Set Screen Time Limits and Stick to Them!
Screen time. It’s a phrase that might not have been in your vocabulary five years ago, but as a parent today, you’ve heard it countless times. There are so many options and opportunities for children to be on a tablet, phone or computer that it’s hard to know how to manage their access. How much screen time should kids have? Is there a correlation between screen time and sleep? What about screen time and anxiety?
Screens provide opportunities for fun and engagement – from homework help to building friendships online – but too much screen time can affect your child’s sleep habits, attention, and mood. You know it’s important to set boundaries around screen time for kids but what should they be? And what happens when your child breaks those set guidelines?
- Treat Screen Time as a Privilege
From the beginning, it should be made clear to your child that screen time is a privilege. Even more importantly, a privilege that can be taken away. Have frequent check-ins with your child about screen time, screen time limits, and why it’s important to have these limits.
Accepting limits can be especially hard for children with ADHD that become obsessed with gaming or watching YouTube. Trying to pull your child away from Fortnite can feel impossible. But screen time and ADHD can co-exist with clearly defined guidelines and rules.
- Initiate Rules and Consequences and Stick with Them
As a parent, you’re the designated screen time manager. Set clear rules for your child’s screen time use and stick with them. You know your child best so build your family’s screen time rules and consequences around your child. Does screen time help motivate him or is it his kryptonite resulting in zero productivity? Does she get to earn extra screen time for chores? Does he have to finish all his homework before screen time?
Of course, knowing the rules and following them are two different things. When establishing the rules, develop and reinforce with your child what the consequences are for not following them. This doesn’t have to be severe but it should be appropriate to the situation and consistent. If your child gets a 10-minute screen time break for every 30 minutes of studying but then refuses to get off the screen and back to the books, what does that mean? Does she get a warning or does she lose screen time for her next break? If this continues to happen you may have to change the rule so homework is completed before any screen time.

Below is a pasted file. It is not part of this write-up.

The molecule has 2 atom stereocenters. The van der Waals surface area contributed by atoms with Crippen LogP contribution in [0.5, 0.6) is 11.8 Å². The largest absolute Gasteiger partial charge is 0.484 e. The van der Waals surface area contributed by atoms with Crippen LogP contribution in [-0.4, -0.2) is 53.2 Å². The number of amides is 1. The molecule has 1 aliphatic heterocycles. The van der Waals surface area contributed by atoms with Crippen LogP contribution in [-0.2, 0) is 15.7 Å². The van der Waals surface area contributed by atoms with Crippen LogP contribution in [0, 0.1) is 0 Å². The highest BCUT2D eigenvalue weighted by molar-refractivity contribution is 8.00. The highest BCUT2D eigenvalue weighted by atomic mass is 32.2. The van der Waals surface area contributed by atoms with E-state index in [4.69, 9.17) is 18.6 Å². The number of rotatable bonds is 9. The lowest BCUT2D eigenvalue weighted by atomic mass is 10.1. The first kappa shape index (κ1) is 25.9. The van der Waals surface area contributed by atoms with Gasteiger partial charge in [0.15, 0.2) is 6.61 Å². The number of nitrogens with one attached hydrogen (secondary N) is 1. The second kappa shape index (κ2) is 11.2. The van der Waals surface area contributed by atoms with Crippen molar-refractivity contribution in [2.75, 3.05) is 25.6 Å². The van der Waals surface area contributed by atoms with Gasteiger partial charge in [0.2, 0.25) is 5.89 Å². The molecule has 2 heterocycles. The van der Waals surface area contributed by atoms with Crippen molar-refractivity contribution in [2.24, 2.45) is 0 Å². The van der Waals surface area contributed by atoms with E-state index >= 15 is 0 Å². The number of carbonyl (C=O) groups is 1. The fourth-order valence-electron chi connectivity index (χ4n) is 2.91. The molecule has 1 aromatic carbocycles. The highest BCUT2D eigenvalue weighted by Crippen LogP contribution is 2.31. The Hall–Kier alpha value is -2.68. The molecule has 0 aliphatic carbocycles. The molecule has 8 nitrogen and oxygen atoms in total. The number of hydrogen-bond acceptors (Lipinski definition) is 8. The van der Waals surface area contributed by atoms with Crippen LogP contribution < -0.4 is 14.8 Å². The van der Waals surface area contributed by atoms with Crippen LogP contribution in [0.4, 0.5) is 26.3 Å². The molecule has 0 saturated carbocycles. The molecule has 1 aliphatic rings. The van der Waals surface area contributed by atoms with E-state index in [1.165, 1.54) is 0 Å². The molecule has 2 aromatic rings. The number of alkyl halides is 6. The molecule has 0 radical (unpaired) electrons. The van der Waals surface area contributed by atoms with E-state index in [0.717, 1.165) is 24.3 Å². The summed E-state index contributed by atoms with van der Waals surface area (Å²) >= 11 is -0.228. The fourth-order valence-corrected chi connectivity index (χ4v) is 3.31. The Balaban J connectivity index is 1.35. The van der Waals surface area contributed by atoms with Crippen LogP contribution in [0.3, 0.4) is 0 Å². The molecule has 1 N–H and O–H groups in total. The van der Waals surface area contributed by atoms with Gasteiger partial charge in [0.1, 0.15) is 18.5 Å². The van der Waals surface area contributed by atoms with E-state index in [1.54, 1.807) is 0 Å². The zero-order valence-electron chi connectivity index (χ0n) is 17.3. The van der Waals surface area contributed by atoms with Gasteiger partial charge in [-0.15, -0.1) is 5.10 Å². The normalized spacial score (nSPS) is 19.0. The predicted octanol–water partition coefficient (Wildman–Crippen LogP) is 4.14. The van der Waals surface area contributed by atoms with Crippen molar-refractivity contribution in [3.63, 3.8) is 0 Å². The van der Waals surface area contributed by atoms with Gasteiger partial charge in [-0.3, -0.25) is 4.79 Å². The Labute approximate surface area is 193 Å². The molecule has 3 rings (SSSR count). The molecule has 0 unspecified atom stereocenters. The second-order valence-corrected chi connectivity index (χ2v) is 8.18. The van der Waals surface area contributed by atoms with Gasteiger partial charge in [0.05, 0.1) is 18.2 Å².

While setting these goals and consequences – be realistic. You’re not going to be able to limit screen time all together but you can help your child develop a healthy relationship with it. Make sure your child understands the rules and provide help to reinforce them. Create a poster together listing the rules that your child can hang up in her room. Explore screen time apps to install on all devices for some extra support in tracking and even turning off access to the Internet.
- Set screen-free times and screen-free zones
Children with anxiety or ADHD may already struggle with falling asleep and staying asleep, and access to phones or tablets makes it worse. Restrict your child’s screen time at least half an hour before bedtime (an hour if you can manage it!). Routines are critical for children with ADHD and other learning disabilities, so relinquishment of their devices should be built into their daily nighttime routine (including weekends).
The temptation of screen time is great and it’s easy to keep texting or scrolling Instagram when you can’t fall asleep. To help alleviate this issue, don’t allow your child to bring electronics into their room at night. Set up a charging station in the living room or kitchen where all electronics must be plugged in each night. If necessary, keep devices in your bedroom.
Think about other times that you could realistically take screens out of the mix. Would a screen-free dinner make sense? Maybe no screens in the morning while your child is getting ready but he can use it in the car on the way to school?
- Set an example
It takes a lot of follow-through and consistency to get your child to abide by these agreed-upon screen time rules, but it’s equally important that you follow suit and set a good example. Even little changes can make a big difference. Go back to the classic alarm clock to wake you up in the morning instead of your phone’s alarm and leave your devices out of your bedroom each night.
As parents, it’s easy to be concerned about children and screens, but too much screen time can wreak havoc on you as well. Set limits on your favorite social media site or other apps and stick with it. Check your weekly screen time report on your phone and try to cut it down.
Screens have become so ingrained in the lives of both parents and children and while they can keep us connected and sometimes even productive, it’s important that we remember to set and stick to our own personal screen time limits!
Want to get notified when there’s a new World of Complex Learners blog post? Subscribe to our blog!